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IAEA Virtual Nuclear Management University initiative aimed at enhancing nuclear safety and economics

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Twenty experts from across the world joined hands to launch
the IAEA's Virtual Nuclear Management University initiative.
(Photo: P.Hodorogea/IAEA)

29 November 2013 – Leading nuclear engineering universities from across the world have started work on developing an IAEA-endorsed curricula for a Master’s programme on management for nuclear energy professionals. The goal is to have universities implement such programmes through the Virtual Nuclear Management University (VNMU), a mutual cooperation and collaboration platform facilitated by the IAEA.

Twenty representatives from Belgium, China, France, Germany, Ghana, Italy, Japan, the Russian Federation, South Africa, Spain, the United Arab Emirates, the United Kingdom, the United States of America, European Nuclear Education Network (ENEN) and the World Nuclear University met at the IAEA to discuss the project implementation.

“Currently, there is no full Master’s degree programme specializing in the management aspects of nuclear technology, science and engineering,” said Alexander Bychkov, IAEA Deputy Director General and Head of the Department of Nuclear Energy, opening the consultancy meeting held in Vienna on 25-27 November 2013.

“Recognizing this need, VNMU will play an important role in enhancing nuclear safety and economics in Member States dealing with nuclear energy.”

Participants stressed that due to the complexity of nuclear technologies, the long life-cycles of nuclear facilities, and the changing operational conditions, effective management processes and decision-making were critical for maintaining high levels of safety. VNMU will address future workforce demand for competent managers in Member States by improving the quality and availability of nuclear management education, mainly through common academic curricula, networking among universities and relevant stakeholders, and e-learning platforms.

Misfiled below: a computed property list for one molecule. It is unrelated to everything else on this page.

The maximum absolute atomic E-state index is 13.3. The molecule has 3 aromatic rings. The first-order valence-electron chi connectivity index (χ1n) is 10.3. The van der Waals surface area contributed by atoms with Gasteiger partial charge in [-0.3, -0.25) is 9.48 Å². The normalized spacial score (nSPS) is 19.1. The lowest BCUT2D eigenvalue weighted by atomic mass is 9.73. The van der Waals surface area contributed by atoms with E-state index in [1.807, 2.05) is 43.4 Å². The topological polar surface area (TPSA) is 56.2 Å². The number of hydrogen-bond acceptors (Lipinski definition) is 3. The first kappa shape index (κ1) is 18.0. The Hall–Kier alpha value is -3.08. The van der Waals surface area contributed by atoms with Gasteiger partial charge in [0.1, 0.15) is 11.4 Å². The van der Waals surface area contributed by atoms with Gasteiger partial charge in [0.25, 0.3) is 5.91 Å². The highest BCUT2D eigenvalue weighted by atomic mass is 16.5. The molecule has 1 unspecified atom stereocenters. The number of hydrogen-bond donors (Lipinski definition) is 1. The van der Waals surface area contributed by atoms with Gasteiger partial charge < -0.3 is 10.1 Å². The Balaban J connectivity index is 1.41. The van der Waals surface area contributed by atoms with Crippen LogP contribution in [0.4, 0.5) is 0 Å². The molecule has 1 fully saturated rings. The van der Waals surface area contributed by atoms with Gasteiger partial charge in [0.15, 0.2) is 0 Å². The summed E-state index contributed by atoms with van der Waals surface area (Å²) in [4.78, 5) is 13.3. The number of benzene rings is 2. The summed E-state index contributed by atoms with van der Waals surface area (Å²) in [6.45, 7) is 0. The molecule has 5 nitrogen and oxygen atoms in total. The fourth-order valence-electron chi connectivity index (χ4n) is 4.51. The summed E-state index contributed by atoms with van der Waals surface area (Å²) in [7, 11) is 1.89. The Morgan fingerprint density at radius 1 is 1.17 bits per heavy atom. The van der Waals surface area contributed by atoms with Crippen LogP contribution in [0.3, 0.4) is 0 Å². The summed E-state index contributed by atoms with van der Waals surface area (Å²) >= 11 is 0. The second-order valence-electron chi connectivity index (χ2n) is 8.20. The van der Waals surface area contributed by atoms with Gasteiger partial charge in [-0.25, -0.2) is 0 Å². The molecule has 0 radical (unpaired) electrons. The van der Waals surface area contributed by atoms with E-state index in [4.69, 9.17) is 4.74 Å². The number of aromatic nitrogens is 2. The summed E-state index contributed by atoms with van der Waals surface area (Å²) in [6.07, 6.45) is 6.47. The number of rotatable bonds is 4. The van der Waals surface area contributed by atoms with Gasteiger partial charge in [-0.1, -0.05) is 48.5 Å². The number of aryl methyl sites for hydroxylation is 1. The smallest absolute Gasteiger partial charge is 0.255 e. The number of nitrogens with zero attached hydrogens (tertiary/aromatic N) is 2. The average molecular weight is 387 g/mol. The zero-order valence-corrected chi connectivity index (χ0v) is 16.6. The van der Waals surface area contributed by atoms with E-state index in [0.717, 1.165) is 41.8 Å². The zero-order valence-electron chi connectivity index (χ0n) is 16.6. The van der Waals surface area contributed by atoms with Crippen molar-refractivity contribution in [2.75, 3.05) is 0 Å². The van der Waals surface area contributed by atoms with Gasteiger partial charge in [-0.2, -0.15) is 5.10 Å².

Nuclear facilities tend to have two types of new managers: nuclear engineers or scientists with little or no formal management education, and those with little or no nuclear education. In some cases, they lack education in both areas. At VNMU programmes, each student would be assessed and offered courses tailored to individual needs, using “a basket to choose from” approach. Pre-requisite courses would be necessary for some entrants. All graduates would demonstrate a high level of management competence in all key areas defined by the curricula.

VNMU will enable partner universities to collaborate on delivery of a combination of management courses to obtain a diploma or a Master’s degree. The IAEA will help universities to jointly develop and implement VNMU-compliant programmes and eventually support peer review of each university’s courses to encourage sharing of best practices.

Member universities will be free to offer the VNMU curricula in any mixed-mode of delivery appropriate to their needs. They will be encouraged to make English-language versions of their courses available online to promote sharing and improve accessibility for both working nuclear professionals and for students in developing regions. The IAEA’s Cyber Learning Platform for Nuclear Education and Training (CLP4NET) will support online distance and e-learning courses from VNMU member universities. CLP4NET includes both a learning management system (LMS) and a content management system (CMS).

The IAEA’s Nuclear Knowledge Management Section (NKMS) in the Department of Nuclear Energy is using Japanese extra-budgetary funds for the start-up of the VNMU. Other member states are invited to consider contributing funds. VNMU will be open to participation of all nationally recognized Member State Universities.

The Agency has been supporting regional educational networks to foster partnerships among education and training institutions across the world.

 

By Fumio Adachi and Ryoko Kusumi, NKMS, Department of Nuclear Energy

Last update: Dec 3, 2013 11:01:30 AM